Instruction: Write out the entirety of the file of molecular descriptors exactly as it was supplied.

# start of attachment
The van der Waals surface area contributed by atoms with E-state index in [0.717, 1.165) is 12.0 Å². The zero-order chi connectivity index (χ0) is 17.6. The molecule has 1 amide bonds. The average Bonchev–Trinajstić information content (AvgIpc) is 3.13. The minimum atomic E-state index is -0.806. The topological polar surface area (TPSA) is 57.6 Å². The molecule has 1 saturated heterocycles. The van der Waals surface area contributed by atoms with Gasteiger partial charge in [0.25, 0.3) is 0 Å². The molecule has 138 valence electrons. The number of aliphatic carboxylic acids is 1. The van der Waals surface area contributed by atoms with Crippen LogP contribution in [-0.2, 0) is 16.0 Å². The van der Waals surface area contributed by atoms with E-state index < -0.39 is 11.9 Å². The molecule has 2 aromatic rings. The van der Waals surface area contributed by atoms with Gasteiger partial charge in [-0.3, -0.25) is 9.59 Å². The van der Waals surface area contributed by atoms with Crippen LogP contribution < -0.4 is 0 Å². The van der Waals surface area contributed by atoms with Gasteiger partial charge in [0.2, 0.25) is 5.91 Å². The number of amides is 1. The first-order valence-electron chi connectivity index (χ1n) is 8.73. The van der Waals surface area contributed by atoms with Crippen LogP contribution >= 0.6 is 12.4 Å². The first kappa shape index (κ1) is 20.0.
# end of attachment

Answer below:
The van der Waals surface area contributed by atoms with E-state index in [0.717, 1.165) is 12.0 Å². The zero-order chi connectivity index (χ0) is 17.6. The molecule has 1 amide bonds. The average Bonchev–Trinajstić information content (AvgIpc) is 3.13. The minimum atomic E-state index is -0.806. The topological polar surface area (TPSA) is 57.6 Å². The molecule has 1 saturated heterocycles. The van der Waals surface area contributed by atoms with Gasteiger partial charge in [0.25, 0.3) is 0 Å². The molecule has 138 valence electrons. The number of aliphatic carboxylic acids is 1. The van der Waals surface area contributed by atoms with Crippen LogP contribution in [-0.2, 0) is 16.0 Å². The van der Waals surface area contributed by atoms with E-state index < -0.39 is 11.9 Å². The molecule has 2 aromatic rings. The van der Waals surface area contributed by atoms with Gasteiger partial charge in [-0.3, -0.25) is 9.59 Å². The van der Waals surface area contributed by atoms with Crippen LogP contribution < -0.4 is 0 Å². The van der Waals surface area contributed by atoms with Gasteiger partial charge in [0.2, 0.25) is 5.91 Å². The number of amides is 1. The first-order valence-electron chi connectivity index (χ1n) is 8.73. The van der Waals surface area contributed by atoms with Crippen LogP contribution >= 0.6 is 12.4 Å². The first kappa shape index (κ1) is 20.0.